Angel Vazquez is 9 years old, has hearing loss in both ears, has trouble speaking and struggles to concentrate in class. He's a year behind in school, just learned how to read and is still learning English. For nearly two years, his mom, Angeles Garcia, tried to get him evaluated for special education at his elementary school in Houston.
Garcia sent the school three letters, pleading for an assessment. She even included medical documents describing some of his disabilities, but she says the school ignored her.
When a response finally came, officials at the Houston school district told Garcia that Angel would have to wait another year to be evaluated because he'd emigrated from Mexico and needed time to assimilate. According to federal law, that's no excuse. To make matters worse, the school communicated with Garcia using letters written in English, not her native language, Spanish.
"I really feel bad because my son is growing up and time is going by," Garcia says in an interview in Spanish. "And what's going to happen with him? He's not advancing at all."
In Texas, Garcia's story isn't rare.
A major investigation by The Houston Chronicle recently revealed that districts in Texas were pressured by the state to provide fewer students with special education services, which can be expensive. In 2004, the Texas Education Agency told districts to restrict special education enrollment to 8.5 percent of all students. At the time, Texas' average was close to the national rate of 13 percent.
After that, the state's rate plummeted to the lowest in the country.
An analysis of the numbers shows that children like Angel, who are learning English, have been shut out even further. The rate for English language learners enrolled in special education was just 7.6 percent in 2016.
The numbers and why they matter
- While the overall number of English language learners in Texas has increased by about 40 percent since 2006, their enrollment in special education has fallen by 5 percent.
- While 9 percent of English-speaking students in Texas are identified with special needs, only 7.6 percent of English learners were in 2016 — even below the state's arbitrary mark of 8.5 percent.
- That's nearly half of the national rate. In the United States, 13.8 percent of students learning English are identified for special education, according to federal data.
- In the Houston Independent School District, where Angel goes to school, the disparity for English learners in special education is even worse. Their overall enrollment has increased by 11 percent since 2006, at the same time their special education enrollment has dropped 35 percent.
Graciela Reyes-McDonald, a school psychologist who works with many Spanish-speaking families, says extra barriers, like language and culture, make it more difficult for these families to navigate the system. They may not even know about special education services or how to access them.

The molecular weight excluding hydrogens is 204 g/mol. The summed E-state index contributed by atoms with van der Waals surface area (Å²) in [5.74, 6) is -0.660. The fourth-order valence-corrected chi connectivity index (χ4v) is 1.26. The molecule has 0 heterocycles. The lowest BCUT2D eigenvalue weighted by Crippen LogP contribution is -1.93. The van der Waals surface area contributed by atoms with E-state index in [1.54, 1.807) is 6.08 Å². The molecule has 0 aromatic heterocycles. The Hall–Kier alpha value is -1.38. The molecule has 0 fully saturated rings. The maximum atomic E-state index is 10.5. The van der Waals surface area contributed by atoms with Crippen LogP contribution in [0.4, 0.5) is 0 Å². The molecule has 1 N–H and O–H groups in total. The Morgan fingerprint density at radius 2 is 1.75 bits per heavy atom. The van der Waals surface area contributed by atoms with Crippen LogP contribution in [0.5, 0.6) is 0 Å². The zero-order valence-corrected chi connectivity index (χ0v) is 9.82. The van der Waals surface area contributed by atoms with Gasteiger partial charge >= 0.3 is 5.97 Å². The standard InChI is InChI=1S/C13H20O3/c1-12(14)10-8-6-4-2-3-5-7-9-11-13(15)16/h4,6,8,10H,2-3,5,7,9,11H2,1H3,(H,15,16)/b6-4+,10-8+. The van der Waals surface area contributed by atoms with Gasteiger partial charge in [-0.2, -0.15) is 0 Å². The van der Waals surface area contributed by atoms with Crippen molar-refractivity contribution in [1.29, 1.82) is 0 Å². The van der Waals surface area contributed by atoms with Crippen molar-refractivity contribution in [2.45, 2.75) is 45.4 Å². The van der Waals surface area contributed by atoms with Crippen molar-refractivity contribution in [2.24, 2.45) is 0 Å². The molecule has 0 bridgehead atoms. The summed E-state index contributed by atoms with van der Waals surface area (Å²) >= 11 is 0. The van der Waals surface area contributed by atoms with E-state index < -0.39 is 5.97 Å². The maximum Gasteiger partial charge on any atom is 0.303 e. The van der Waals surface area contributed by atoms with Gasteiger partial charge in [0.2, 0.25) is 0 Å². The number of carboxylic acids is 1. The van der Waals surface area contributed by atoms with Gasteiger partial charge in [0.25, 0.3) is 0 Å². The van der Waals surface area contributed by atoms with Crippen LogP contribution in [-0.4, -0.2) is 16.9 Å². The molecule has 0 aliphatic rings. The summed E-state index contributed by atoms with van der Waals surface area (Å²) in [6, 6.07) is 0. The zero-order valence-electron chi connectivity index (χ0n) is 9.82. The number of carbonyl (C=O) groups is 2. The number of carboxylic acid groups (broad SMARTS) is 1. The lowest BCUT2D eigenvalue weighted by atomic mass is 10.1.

"What's going to happen to all these kids if they're not getting the intervention that they need now?" Reyes-McDonald asks.
In Houston, Angel's mom, Garcia, did find some extra help with Disability Rights Texas, an advocacy group.
"We are meeting parents every day who have stories very similar," says Dustin Rynders, an attorney with the group. "We're fed up," he says.
"If it's more difficult for [parents] to write letters to the school, if it's more difficult for them to find agencies like me to advocate for their rights, they're more likely to be left out."
The Houston school district would not address details when asked why Angel Vazquez, and so many English learners, seem left out of special education.
The district did say that the state's target of 8.5 percent doesn't guide its policy.
"HISD's goal is to meet every child's unique academic, social, and emotional needs, regardless of whether they are given the 'special education' label," wrote Jason Spencer, HISD spokesman at the time.
Spencer also pointed out the district has new translation services for families who don't speak English and are involved in special education.
When asked why English learners count for so few of the children receiving services statewide, a spokeswoman for the Texas Education Agency said in an email that they've reminded districts of their legal obligations.
"In his visits with superintendents across the state, Commissioner Morath is confident school districts are aware of their obligations to identify and provide special education services to students," said spokeswoman Lauren Callahan.